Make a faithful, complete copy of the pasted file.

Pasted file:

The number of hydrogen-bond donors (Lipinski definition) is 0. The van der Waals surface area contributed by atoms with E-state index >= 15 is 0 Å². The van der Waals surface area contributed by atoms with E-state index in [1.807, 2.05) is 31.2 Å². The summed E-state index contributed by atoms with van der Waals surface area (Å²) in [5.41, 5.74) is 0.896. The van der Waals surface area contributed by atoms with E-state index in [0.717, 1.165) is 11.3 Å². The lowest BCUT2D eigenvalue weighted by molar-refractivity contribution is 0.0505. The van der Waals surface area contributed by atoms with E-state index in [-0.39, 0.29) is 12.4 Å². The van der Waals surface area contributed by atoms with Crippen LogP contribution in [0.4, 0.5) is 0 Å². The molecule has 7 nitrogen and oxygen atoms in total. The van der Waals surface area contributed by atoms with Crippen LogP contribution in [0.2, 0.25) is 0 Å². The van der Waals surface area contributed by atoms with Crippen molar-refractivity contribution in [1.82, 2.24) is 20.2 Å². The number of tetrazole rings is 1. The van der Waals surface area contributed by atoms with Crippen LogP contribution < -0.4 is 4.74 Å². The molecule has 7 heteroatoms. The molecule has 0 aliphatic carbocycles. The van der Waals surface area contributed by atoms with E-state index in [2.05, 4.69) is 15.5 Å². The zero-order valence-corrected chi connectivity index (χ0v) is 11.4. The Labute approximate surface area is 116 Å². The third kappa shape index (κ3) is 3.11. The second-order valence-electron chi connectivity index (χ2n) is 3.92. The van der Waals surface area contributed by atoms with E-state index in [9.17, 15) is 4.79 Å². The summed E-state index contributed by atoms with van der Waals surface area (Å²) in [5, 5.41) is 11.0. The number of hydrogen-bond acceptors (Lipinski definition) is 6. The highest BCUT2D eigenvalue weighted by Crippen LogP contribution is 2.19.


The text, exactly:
The number of hydrogen-bond donors (Lipinski definition) is 0. The van der Waals surface area contributed by atoms with E-state index >= 15 is 0 Å². The van der Waals surface area contributed by atoms with E-state index in [1.807, 2.05) is 31.2 Å². The summed E-state index contributed by atoms with van der Waals surface area (Å²) in [5.41, 5.74) is 0.896. The van der Waals surface area contributed by atoms with E-state index in [0.717, 1.165) is 11.3 Å². The lowest BCUT2D eigenvalue weighted by molar-refractivity contribution is 0.0505. The van der Waals surface area contributed by atoms with E-state index in [-0.39, 0.29) is 12.4 Å². The van der Waals surface area contributed by atoms with Crippen LogP contribution in [0.4, 0.5) is 0 Å². The molecule has 7 nitrogen and oxygen atoms in total. The van der Waals surface area contributed by atoms with Crippen LogP contribution in [0.2, 0.25) is 0 Å². The van der Waals surface area contributed by atoms with Crippen molar-refractivity contribution in [1.82, 2.24) is 20.2 Å². The number of tetrazole rings is 1. The van der Waals surface area contributed by atoms with Crippen LogP contribution < -0.4 is 4.74 Å². The molecule has 7 heteroatoms. The molecule has 0 aliphatic carbocycles. The van der Waals surface area contributed by atoms with E-state index in [2.05, 4.69) is 15.5 Å². The zero-order valence-corrected chi connectivity index (χ0v) is 11.4. The Labute approximate surface area is 116 Å². The third kappa shape index (κ3) is 3.11. The second-order valence-electron chi connectivity index (χ2n) is 3.92. The van der Waals surface area contributed by atoms with E-state index in [9.17, 15) is 4.79 Å². The summed E-state index contributed by atoms with van der Waals surface area (Å²) in [5, 5.41) is 11.0. The number of hydrogen-bond acceptors (Lipinski definition) is 6. The highest BCUT2D eigenvalue weighted by Crippen LogP contribution is 2.19.